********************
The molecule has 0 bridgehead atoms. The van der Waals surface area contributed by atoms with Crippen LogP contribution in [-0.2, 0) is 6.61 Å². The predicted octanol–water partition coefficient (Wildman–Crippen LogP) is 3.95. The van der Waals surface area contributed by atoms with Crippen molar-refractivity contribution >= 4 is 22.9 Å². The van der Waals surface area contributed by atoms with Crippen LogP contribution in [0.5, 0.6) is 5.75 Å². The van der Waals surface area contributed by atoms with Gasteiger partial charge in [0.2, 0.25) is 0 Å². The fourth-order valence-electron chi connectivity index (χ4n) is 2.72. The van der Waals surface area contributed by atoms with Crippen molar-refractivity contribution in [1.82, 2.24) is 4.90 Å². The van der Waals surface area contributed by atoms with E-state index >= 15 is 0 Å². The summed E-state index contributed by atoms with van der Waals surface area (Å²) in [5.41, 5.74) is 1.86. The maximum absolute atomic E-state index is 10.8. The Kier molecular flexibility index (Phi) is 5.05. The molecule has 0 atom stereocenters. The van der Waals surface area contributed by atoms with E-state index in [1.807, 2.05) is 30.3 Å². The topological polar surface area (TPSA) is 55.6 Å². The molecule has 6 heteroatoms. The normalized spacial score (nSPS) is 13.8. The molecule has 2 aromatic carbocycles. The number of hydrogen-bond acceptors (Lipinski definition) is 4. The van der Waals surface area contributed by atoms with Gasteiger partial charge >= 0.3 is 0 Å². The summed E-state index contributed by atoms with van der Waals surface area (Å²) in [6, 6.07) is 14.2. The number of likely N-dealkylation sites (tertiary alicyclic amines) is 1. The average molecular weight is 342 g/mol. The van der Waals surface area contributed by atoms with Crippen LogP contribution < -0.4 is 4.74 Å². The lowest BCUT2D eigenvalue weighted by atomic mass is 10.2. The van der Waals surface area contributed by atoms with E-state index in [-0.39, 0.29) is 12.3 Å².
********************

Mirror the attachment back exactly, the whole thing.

The molecule has 0 bridgehead atoms. The van der Waals surface area contributed by atoms with Crippen LogP contribution in [-0.2, 0) is 6.61 Å². The predicted octanol–water partition coefficient (Wildman–Crippen LogP) is 3.95. The van der Waals surface area contributed by atoms with Crippen molar-refractivity contribution >= 4 is 22.9 Å². The van der Waals surface area contributed by atoms with Crippen LogP contribution in [0.5, 0.6) is 5.75 Å². The van der Waals surface area contributed by atoms with Gasteiger partial charge in [0.2, 0.25) is 0 Å². The fourth-order valence-electron chi connectivity index (χ4n) is 2.72. The van der Waals surface area contributed by atoms with Crippen molar-refractivity contribution in [1.82, 2.24) is 4.90 Å². The van der Waals surface area contributed by atoms with E-state index >= 15 is 0 Å². The summed E-state index contributed by atoms with van der Waals surface area (Å²) in [5.41, 5.74) is 1.86. The maximum absolute atomic E-state index is 10.8. The Kier molecular flexibility index (Phi) is 5.05. The molecule has 0 atom stereocenters. The van der Waals surface area contributed by atoms with E-state index in [1.807, 2.05) is 30.3 Å². The topological polar surface area (TPSA) is 55.6 Å². The molecule has 6 heteroatoms. The normalized spacial score (nSPS) is 13.8. The molecule has 2 aromatic carbocycles. The number of hydrogen-bond acceptors (Lipinski definition) is 4. The van der Waals surface area contributed by atoms with Gasteiger partial charge >= 0.3 is 0 Å². The summed E-state index contributed by atoms with van der Waals surface area (Å²) in [6, 6.07) is 14.2. The number of likely N-dealkylation sites (tertiary alicyclic amines) is 1. The average molecular weight is 342 g/mol. The van der Waals surface area contributed by atoms with Crippen LogP contribution < -0.4 is 4.74 Å². The lowest BCUT2D eigenvalue weighted by atomic mass is 10.2. The van der Waals surface area contributed by atoms with E-state index in [-0.39, 0.29) is 12.3 Å².